Award-winning Regents' Professor to deliver Eyring Lecture
C. Austen Angell explores ‘world’s weirdest liquid,’ helps kick off endowment campaign
C. Austen Angell, an ASU Regents’ Professor of Chemistry and Biochemistry, in the College of Liberal Arts and Sciences – and with five internationally contested awards, one of ASU’s most recognized scientists – will be the featured Eyring Lecture Series speaker, Oct. 27, on ASU’s Tempe campus.
A pioneer in the field of glasses and liquids, Angell will present, “Cold water: world’s weirdest liquid.” He will remind us that most of our universe’s water actually exists in the glassy state (on intergalactic dust particles).
The lecture will be presented at 7:30 p.m., in the Bateman Physical Sciences building, H150, and marks the kickoff of a new phase in an endowment campaign designed to ensure the future longevity of the annual lecture series, which began in 1989.
“There is so much water around that we get used to it and forget how unusual it is,” Angell says. “Water is the only liquid that can also exist as a solid, or ice, and as a gas, or steam, under terrestrial conditions.
"What is it about the water molecule that makes it so unique? This is what we’ll try to explain.”
Angell joined the ASU faculty in 1989 as a professor of chemistry after serving in the same capacity at Purdue University for nearly 20 years. While he has worked mostly on glass-forming liquids and water, he has also published on geochemical, biophysical and particularly electrochemical research for which he recently won the Bredig Award of the Electrochemical Society.
He has previously been honored with the David Turnbull award from the Materials Research Society in 2007, the Joel Henry Hildebrand award from the American Chemical Society in 2004, and the George Morey award from the American Ceramic Society in 1990.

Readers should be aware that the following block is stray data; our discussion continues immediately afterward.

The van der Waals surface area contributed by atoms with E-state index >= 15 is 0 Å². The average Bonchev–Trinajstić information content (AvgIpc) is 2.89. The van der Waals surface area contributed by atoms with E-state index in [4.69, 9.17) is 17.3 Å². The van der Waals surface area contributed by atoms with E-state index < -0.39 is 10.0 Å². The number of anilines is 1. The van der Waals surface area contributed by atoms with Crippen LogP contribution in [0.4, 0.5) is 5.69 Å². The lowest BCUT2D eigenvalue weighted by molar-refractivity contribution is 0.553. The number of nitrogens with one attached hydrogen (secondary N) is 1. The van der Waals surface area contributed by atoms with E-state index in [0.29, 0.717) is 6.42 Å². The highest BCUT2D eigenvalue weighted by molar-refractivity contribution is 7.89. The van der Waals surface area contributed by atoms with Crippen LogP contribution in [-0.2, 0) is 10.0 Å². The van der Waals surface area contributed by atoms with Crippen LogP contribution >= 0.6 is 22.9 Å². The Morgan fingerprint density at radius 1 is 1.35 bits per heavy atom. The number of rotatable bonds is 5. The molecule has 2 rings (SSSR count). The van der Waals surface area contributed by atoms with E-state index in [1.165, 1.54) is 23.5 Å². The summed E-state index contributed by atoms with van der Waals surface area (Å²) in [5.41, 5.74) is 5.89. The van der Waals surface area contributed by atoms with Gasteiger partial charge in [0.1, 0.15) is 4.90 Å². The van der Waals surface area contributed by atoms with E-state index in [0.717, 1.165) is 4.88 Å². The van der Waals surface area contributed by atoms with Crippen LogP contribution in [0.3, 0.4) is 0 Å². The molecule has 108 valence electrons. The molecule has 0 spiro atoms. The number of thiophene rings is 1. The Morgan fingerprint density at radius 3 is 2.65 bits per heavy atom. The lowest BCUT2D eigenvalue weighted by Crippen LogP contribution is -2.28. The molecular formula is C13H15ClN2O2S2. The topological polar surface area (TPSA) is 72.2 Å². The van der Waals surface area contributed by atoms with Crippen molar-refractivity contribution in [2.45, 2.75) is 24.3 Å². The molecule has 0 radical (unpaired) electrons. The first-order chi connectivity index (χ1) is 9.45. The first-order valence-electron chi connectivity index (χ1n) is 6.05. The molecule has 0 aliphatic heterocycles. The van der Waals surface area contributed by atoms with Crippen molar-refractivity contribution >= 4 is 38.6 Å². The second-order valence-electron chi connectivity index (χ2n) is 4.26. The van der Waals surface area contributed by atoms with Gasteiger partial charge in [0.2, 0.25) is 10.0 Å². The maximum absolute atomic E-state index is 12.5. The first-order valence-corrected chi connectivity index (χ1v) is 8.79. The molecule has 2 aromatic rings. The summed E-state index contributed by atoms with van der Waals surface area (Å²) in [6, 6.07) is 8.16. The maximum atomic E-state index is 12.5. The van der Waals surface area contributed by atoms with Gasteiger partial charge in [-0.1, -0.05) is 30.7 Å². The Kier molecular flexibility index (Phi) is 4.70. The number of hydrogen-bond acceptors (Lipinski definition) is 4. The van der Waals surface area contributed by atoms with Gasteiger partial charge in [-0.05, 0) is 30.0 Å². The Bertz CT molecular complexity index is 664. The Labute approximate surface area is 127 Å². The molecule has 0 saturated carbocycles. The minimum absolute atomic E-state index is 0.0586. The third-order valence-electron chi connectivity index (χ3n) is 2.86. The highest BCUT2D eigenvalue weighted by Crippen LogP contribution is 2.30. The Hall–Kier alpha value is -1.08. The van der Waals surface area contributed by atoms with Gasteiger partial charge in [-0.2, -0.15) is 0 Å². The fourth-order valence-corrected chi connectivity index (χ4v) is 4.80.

The Eyring Lectures in Chemistry and Biochemistry is an interdisciplinary distinguished lecture series dedicated to stimulating discussion by renowned scientists who are at the cutting edge of their respective fields. Each series consists of a lead-off presentation to help communicate the excitement and the challenge of this central science to the university and community. Past lecturers have included Nobel Laureates Ahmed Zewail, Jean-Marie Lehn, Harry Gray, Richard Smalley and Yuan T. Lee.
Bill Glaunsinger, who chaired the Department of Chemistry and Biochemistry when the Eyring series originally launched, says that an endowment for the twice-annual lectures are valuable on many levels. “It is important to support value-added experiences like this that are critical to undergraduate students, graduate students, faculty and public education.
Through these lectures, we have identified and attracted outstanding scientists at the cutting edge of their disciplines. The series enriches both undergraduate and graduate education, faculty interactions and community outreach.”
The endowment is named in honor of the late Leroy Eyring, an ASU Regents’ Professor of Chemistry and former department chair, whose instructional and research accomplishments and professional leadership at ASU helped to bring the Department of Chemistry and Biochemistry into international prominence. The Leroy Eyring Center for Solid State Science at ASU is named in his honor.
The endowment campaign is being spearheaded by Glaunsinger and current department chair William Petuskey.
“Leroy Eyring was special in so many ways,” says Glaunsinger, who was a student in Eyring’s classroom in the 70s and was later hired as a faculty member by Eyring. “As the department chair he led the development of the graduate program and created the Center for Solid State Science. He was the consummate mentor, and always encouraged his students and associates to be creative. He was a real gentleman and considerate of others.
"To realize an endowment that would ensure these lectures will continue in perpetuity would be a wonderful tribute to Dr. Eyring.”
“After 22 years,” says William Petuskey, “the Eyring Lecture Series has become one of the premiere scientific events in metropolitan Phoenix. It is developing a tradition of excellence that is well recognized beyond the state and the U.S. and helps focus attention on the academic and cultural vitality that is present at ASU”.
For more information on the Oct. 27 lecture, visit http://chemistry.asu.edu/seminar/eyring.asp.